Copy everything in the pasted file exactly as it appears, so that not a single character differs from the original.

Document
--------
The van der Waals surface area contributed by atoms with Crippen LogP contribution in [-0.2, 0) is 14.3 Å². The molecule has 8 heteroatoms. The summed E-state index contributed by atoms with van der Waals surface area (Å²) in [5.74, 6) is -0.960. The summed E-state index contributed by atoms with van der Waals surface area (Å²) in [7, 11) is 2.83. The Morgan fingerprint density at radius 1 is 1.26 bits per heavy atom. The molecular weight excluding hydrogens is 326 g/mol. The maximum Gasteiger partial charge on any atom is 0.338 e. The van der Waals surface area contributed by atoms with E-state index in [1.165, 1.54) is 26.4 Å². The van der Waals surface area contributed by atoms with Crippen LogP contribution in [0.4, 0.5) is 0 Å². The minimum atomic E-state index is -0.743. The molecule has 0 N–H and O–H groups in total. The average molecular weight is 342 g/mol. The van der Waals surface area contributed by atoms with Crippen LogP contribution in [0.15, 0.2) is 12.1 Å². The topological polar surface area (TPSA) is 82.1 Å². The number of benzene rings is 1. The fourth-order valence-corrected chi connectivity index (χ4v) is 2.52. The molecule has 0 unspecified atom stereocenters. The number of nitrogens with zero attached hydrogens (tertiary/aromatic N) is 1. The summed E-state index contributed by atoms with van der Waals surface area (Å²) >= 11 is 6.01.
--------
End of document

The van der Waals surface area contributed by atoms with Crippen LogP contribution in [-0.2, 0) is 14.3 Å². The molecule has 8 heteroatoms. The summed E-state index contributed by atoms with van der Waals surface area (Å²) in [5.74, 6) is -0.960. The summed E-state index contributed by atoms with van der Waals surface area (Å²) in [7, 11) is 2.83. The Morgan fingerprint density at radius 1 is 1.26 bits per heavy atom. The molecular weight excluding hydrogens is 326 g/mol. The maximum Gasteiger partial charge on any atom is 0.338 e. The van der Waals surface area contributed by atoms with E-state index in [1.165, 1.54) is 26.4 Å². The van der Waals surface area contributed by atoms with Crippen LogP contribution in [0.4, 0.5) is 0 Å². The minimum atomic E-state index is -0.743. The molecule has 0 N–H and O–H groups in total. The average molecular weight is 342 g/mol. The van der Waals surface area contributed by atoms with Crippen LogP contribution in [0.15, 0.2) is 12.1 Å². The topological polar surface area (TPSA) is 82.1 Å². The number of benzene rings is 1. The fourth-order valence-corrected chi connectivity index (χ4v) is 2.52. The molecule has 0 unspecified atom stereocenters. The number of nitrogens with zero attached hydrogens (tertiary/aromatic N) is 1. The summed E-state index contributed by atoms with van der Waals surface area (Å²) >= 11 is 6.01.